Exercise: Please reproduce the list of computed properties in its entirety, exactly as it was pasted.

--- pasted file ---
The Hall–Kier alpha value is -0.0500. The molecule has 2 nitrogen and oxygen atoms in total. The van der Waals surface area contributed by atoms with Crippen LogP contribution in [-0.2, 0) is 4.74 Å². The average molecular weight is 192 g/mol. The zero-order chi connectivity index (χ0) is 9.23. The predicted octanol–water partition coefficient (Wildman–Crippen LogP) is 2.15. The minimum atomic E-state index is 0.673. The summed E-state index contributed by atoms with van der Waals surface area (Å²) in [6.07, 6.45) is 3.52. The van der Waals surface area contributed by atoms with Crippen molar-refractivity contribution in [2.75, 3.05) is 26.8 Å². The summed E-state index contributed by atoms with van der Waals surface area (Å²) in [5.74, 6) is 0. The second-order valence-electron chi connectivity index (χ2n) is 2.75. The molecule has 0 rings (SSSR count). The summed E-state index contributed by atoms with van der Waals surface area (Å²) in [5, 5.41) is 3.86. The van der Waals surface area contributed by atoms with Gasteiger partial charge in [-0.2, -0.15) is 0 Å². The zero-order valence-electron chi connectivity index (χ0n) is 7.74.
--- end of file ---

The Hall–Kier alpha value is -0.0500. The molecule has 2 nitrogen and oxygen atoms in total. The van der Waals surface area contributed by atoms with Crippen LogP contribution in [-0.2, 0) is 4.74 Å². The average molecular weight is 192 g/mol. The zero-order chi connectivity index (χ0) is 9.23. The predicted octanol–water partition coefficient (Wildman–Crippen LogP) is 2.15. The minimum atomic E-state index is 0.673. The summed E-state index contributed by atoms with van der Waals surface area (Å²) in [6.07, 6.45) is 3.52. The van der Waals surface area contributed by atoms with Crippen molar-refractivity contribution in [2.75, 3.05) is 26.8 Å². The summed E-state index contributed by atoms with van der Waals surface area (Å²) in [5.74, 6) is 0. The second-order valence-electron chi connectivity index (χ2n) is 2.75. The molecule has 0 rings (SSSR count). The summed E-state index contributed by atoms with van der Waals surface area (Å²) in [5, 5.41) is 3.86. The van der Waals surface area contributed by atoms with Gasteiger partial charge in [-0.2, -0.15) is 0 Å². The zero-order valence-electron chi connectivity index (χ0n) is 7.74.